With the some of the most recognized names in the high-tech industry -- Intel, Arm, Microsoft, Linux, Acer, Dell, Hewlett-Packard, Sony, and many more --hyping netbooks as the next big thing, we decided to take a look at a category whose exact definition is still in flux to see how and where they fit into business usage.
Stories by Ephraim Schwartz
From the software concept called JeOS (pronounced "juice"), the Just Enough OS, to hardware concepts like Celio RedFly, an 8-inch screen and keyboard device running applications off a smartphone via a USB or a Bluetooth connection, there are an increasing number of indications that the center of gravity is shifting away from the traditional massive operating systems of the past.
The press has been all over President-Elect Barack Obama's addiction to his BlackBerry and the possibility that he might have to give it up for reasons of national security. But no one in the media seems to be asking the most logical follow-up question: Is the cybertechnology that can compromise the future chief executive's BlackBerry also a threat to mobile devices being used every day by thousands of senior executives in corporate America?
A congressionally sponsored study conducted by the Center for Strategic and International Studies, made public on Monday, recommends everything from the creation of a the National Office for Cyberspace outside the authority of the Department of Homeland Security to maintaining "sufficient manufacturing capabilities" at home to supply components and software that is not dependent on a global supply chain.
Like any government mandate, the SEC's requirement to use XBRL (Extensible Business Reporting Language) in public companies' financial reports cannot be ignored. However, along with the government stick comes a number of beneficial carrots.
Given all the pressures IT is under, another compliance initiative may seem to be one too many. There is such a mandate: to submit financial reports using XBRL (Extensible Business Reporting Language) tags. How much will the XBRL mandate add to IT's burden? At first, the burden will be small, but it will increase over time -- as will the opportunity to use XBRL for better internal operations, not just for reporting compliance.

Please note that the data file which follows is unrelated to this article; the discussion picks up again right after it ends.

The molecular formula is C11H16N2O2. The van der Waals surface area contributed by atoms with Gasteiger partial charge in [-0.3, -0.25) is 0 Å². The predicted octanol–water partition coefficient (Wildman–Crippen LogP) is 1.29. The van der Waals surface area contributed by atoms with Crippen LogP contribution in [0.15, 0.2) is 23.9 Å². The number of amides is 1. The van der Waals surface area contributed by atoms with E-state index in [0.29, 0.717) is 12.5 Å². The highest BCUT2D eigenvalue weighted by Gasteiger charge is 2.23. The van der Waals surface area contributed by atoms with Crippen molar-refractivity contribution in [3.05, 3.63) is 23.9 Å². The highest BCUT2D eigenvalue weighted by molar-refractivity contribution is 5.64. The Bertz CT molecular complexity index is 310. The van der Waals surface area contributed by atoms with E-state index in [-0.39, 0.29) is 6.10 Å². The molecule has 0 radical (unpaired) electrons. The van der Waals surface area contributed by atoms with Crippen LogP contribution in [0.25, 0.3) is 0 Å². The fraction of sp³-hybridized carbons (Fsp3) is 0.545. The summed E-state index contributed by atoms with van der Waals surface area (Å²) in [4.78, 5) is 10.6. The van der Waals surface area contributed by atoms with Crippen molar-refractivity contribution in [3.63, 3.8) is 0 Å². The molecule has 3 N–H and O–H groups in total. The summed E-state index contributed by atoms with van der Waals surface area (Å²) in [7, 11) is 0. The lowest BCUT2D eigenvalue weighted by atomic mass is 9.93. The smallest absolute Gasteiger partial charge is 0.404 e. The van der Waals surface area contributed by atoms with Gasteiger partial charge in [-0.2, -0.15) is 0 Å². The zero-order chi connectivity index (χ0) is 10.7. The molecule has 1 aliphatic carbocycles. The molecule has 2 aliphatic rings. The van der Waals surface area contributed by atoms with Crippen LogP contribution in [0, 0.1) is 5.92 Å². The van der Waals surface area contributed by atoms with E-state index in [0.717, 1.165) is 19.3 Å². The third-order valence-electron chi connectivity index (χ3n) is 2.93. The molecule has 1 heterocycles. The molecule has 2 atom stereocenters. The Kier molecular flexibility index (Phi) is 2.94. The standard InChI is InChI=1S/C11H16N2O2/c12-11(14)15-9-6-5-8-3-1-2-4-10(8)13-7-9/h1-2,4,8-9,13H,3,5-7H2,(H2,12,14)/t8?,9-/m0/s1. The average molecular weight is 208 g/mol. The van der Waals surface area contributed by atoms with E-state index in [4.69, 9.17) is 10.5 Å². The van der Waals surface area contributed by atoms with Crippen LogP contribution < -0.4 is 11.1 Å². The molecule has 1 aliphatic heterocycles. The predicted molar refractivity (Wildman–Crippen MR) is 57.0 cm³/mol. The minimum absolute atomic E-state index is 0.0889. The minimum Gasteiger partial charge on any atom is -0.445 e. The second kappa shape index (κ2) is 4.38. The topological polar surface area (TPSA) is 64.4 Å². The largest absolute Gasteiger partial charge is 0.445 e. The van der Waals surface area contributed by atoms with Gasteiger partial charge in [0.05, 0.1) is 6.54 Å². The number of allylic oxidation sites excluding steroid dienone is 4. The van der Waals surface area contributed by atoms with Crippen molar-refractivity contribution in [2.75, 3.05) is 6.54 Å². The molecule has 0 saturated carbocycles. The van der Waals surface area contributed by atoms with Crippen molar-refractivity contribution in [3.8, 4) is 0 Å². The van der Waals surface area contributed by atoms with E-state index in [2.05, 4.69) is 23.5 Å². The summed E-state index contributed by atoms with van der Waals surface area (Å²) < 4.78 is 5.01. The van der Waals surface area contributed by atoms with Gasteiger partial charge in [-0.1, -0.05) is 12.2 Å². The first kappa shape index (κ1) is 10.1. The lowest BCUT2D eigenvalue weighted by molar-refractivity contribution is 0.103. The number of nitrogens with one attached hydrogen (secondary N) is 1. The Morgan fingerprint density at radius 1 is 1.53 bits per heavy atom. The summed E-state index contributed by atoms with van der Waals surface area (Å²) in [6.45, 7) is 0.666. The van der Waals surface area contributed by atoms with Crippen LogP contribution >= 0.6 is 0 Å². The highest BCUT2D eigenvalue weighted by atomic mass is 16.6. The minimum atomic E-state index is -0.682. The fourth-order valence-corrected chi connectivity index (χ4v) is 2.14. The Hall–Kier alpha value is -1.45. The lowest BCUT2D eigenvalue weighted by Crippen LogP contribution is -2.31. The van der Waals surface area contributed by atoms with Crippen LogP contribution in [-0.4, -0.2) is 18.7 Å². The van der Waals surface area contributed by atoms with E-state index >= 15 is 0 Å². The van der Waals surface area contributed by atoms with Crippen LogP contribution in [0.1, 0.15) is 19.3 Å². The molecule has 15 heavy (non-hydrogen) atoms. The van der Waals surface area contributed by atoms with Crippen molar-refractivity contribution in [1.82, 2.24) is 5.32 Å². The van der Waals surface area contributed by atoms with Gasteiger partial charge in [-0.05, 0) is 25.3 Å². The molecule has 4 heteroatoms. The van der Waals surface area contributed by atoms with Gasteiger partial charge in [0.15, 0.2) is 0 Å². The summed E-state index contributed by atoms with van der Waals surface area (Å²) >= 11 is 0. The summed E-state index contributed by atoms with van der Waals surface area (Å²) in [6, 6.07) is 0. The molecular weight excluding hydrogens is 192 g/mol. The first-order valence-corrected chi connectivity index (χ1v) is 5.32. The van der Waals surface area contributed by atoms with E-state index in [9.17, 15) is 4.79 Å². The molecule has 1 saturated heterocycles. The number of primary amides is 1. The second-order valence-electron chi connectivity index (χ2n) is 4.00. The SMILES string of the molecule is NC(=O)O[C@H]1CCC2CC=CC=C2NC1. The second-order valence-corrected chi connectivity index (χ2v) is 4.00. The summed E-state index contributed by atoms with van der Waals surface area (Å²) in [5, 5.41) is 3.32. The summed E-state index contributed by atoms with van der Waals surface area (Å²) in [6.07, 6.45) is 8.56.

By the first half of 2009, Citrix will make its XenDesktop and XenApp client and server software for remote access to Windows applications available for the iPhone.
The financial meltdown, fueled by a decade of exotic financing mechanisms that some say were designed to hide risk and pass it on to unwary buyers, will have a major impact on IT budgets, personnel, and reporting responsibilities. New regulations will put IT in the hot seat, much as the post-Enron Sarbanes-Oxley and other such rules did in the early 2000s as governments responded to that period's financial shenanigans.
Sometimes changing the name of a product isn't just marketing sleight of hand, rather it actually succeeds in giving potential customers insight into the true purpose of the product at hand.
Wireless users in the US city of Baltimore are standing politely in line to sign up for just launched Sprint WiMax service, called XOHM, pronounced "zohm," at slightly better than the expected rate, according to Sprint executives.
In an atmosphere where government fines for breaches in privacy regulations are increasing, SAP and Cisco unveiled this week Data Privacy Composite Application by SAP and Cisco at the SAP TechEd conference in Berlin.
Mixing together a melange of services, software and marketing, IBM's announcement this week of its Cloud Services Initiative is about putting an organizing construct around all of its cloud offerings, according to one IBM executive.
Ross Mayfield, founder of Socialtext, unveiled this week version 3.0 of his company's enterprise wiki, which promises to make the corporate directory a social networking tool for the workplace.
While I applaud any company's attempt to be environmentally responsible and implement "green" projects, I remain skeptical of long-term commitments to green initiatives that don't decrease costs, fatten the bottom line, or polish the organization's image.
In the coming weeks the feds and the surviving financial services institutions will have the daunting task of unraveling all the securitized loans and other instruments that are hiding the toxic investments. But does the technology exist to do that? And if so, could it have been used to prevent the bad debt from hitting the fan in the first place?